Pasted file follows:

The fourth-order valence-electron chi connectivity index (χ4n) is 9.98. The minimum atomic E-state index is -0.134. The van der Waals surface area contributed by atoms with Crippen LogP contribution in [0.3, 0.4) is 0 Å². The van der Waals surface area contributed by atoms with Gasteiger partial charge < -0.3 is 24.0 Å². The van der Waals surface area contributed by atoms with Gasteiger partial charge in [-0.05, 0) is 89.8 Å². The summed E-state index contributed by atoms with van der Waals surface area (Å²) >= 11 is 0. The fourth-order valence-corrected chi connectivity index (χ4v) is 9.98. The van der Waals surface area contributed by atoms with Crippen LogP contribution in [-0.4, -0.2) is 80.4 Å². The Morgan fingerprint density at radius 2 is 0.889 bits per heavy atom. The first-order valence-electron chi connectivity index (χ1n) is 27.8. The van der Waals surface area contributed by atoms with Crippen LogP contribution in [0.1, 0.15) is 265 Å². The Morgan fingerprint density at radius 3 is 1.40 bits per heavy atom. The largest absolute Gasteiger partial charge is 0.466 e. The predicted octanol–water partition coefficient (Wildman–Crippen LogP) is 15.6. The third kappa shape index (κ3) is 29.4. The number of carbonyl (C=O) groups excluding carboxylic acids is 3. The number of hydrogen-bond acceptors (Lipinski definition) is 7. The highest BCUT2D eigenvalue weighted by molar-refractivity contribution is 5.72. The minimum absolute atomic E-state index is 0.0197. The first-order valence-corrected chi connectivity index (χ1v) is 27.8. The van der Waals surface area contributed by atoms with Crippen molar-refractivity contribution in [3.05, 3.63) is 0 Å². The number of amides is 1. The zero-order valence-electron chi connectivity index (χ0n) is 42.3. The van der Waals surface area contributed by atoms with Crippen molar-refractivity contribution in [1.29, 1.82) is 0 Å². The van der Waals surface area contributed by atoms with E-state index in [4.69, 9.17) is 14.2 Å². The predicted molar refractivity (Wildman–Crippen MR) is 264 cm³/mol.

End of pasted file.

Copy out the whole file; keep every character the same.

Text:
The fourth-order valence-electron chi connectivity index (χ4n) is 9.98. The minimum atomic E-state index is -0.134. The van der Waals surface area contributed by atoms with Crippen LogP contribution in [0.3, 0.4) is 0 Å². The van der Waals surface area contributed by atoms with Gasteiger partial charge < -0.3 is 24.0 Å². The van der Waals surface area contributed by atoms with Gasteiger partial charge in [-0.05, 0) is 89.8 Å². The summed E-state index contributed by atoms with van der Waals surface area (Å²) >= 11 is 0. The fourth-order valence-corrected chi connectivity index (χ4v) is 9.98. The van der Waals surface area contributed by atoms with Crippen LogP contribution in [-0.4, -0.2) is 80.4 Å². The Morgan fingerprint density at radius 2 is 0.889 bits per heavy atom. The first-order valence-electron chi connectivity index (χ1n) is 27.8. The van der Waals surface area contributed by atoms with Crippen LogP contribution in [0.1, 0.15) is 265 Å². The Morgan fingerprint density at radius 3 is 1.40 bits per heavy atom. The largest absolute Gasteiger partial charge is 0.466 e. The predicted octanol–water partition coefficient (Wildman–Crippen LogP) is 15.6. The third kappa shape index (κ3) is 29.4. The number of carbonyl (C=O) groups excluding carboxylic acids is 3. The number of hydrogen-bond acceptors (Lipinski definition) is 7. The highest BCUT2D eigenvalue weighted by molar-refractivity contribution is 5.72. The minimum absolute atomic E-state index is 0.0197. The first-order valence-corrected chi connectivity index (χ1v) is 27.8. The van der Waals surface area contributed by atoms with Crippen molar-refractivity contribution in [3.05, 3.63) is 0 Å². The number of amides is 1. The zero-order valence-electron chi connectivity index (χ0n) is 42.3. The van der Waals surface area contributed by atoms with Crippen molar-refractivity contribution in [1.29, 1.82) is 0 Å². The van der Waals surface area contributed by atoms with E-state index in [4.69, 9.17) is 14.2 Å². The predicted molar refractivity (Wildman–Crippen MR) is 264 cm³/mol.